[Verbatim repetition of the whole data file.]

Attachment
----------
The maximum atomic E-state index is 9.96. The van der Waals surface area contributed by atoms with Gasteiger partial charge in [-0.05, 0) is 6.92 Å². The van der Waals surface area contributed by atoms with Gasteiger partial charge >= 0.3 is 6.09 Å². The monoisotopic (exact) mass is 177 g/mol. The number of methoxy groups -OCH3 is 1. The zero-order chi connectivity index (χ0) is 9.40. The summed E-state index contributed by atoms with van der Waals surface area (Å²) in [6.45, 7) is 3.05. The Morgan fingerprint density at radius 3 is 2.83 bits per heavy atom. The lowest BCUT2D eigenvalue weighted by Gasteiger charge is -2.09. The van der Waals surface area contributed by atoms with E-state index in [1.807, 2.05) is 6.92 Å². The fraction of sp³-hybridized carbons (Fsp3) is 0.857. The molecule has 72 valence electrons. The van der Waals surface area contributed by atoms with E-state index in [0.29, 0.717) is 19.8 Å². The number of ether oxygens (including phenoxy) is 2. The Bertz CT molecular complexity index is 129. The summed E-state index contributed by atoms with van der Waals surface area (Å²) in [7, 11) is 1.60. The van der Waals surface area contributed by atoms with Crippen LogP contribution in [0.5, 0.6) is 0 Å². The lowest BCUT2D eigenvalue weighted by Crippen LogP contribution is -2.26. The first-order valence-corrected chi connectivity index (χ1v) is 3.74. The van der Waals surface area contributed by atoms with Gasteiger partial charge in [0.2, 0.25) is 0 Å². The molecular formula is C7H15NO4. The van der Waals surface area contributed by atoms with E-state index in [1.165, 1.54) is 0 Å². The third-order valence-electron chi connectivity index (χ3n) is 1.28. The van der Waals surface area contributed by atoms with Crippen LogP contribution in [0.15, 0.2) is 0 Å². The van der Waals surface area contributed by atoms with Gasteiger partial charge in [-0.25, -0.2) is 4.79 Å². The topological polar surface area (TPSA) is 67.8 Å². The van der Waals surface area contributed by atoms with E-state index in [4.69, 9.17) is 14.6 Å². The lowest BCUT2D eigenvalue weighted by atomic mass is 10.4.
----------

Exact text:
The maximum atomic E-state index is 9.96. The van der Waals surface area contributed by atoms with Gasteiger partial charge in [-0.05, 0) is 6.92 Å². The van der Waals surface area contributed by atoms with Gasteiger partial charge >= 0.3 is 6.09 Å². The monoisotopic (exact) mass is 177 g/mol. The number of methoxy groups -OCH3 is 1. The zero-order chi connectivity index (χ0) is 9.40. The summed E-state index contributed by atoms with van der Waals surface area (Å²) in [6.45, 7) is 3.05. The Morgan fingerprint density at radius 3 is 2.83 bits per heavy atom. The lowest BCUT2D eigenvalue weighted by Gasteiger charge is -2.09. The van der Waals surface area contributed by atoms with E-state index in [1.807, 2.05) is 6.92 Å². The fraction of sp³-hybridized carbons (Fsp3) is 0.857. The molecule has 72 valence electrons. The van der Waals surface area contributed by atoms with E-state index in [0.29, 0.717) is 19.8 Å². The number of ether oxygens (including phenoxy) is 2. The Bertz CT molecular complexity index is 129. The summed E-state index contributed by atoms with van der Waals surface area (Å²) in [7, 11) is 1.60. The van der Waals surface area contributed by atoms with Crippen LogP contribution in [0.5, 0.6) is 0 Å². The lowest BCUT2D eigenvalue weighted by Crippen LogP contribution is -2.26. The first-order valence-corrected chi connectivity index (χ1v) is 3.74. The van der Waals surface area contributed by atoms with Gasteiger partial charge in [0.2, 0.25) is 0 Å². The molecular formula is C7H15NO4. The van der Waals surface area contributed by atoms with E-state index in [1.165, 1.54) is 0 Å². The third-order valence-electron chi connectivity index (χ3n) is 1.28. The van der Waals surface area contributed by atoms with Crippen LogP contribution in [0.15, 0.2) is 0 Å². The van der Waals surface area contributed by atoms with Gasteiger partial charge in [-0.25, -0.2) is 4.79 Å². The topological polar surface area (TPSA) is 67.8 Å². The van der Waals surface area contributed by atoms with E-state index in [4.69, 9.17) is 14.6 Å². The lowest BCUT2D eigenvalue weighted by atomic mass is 10.4.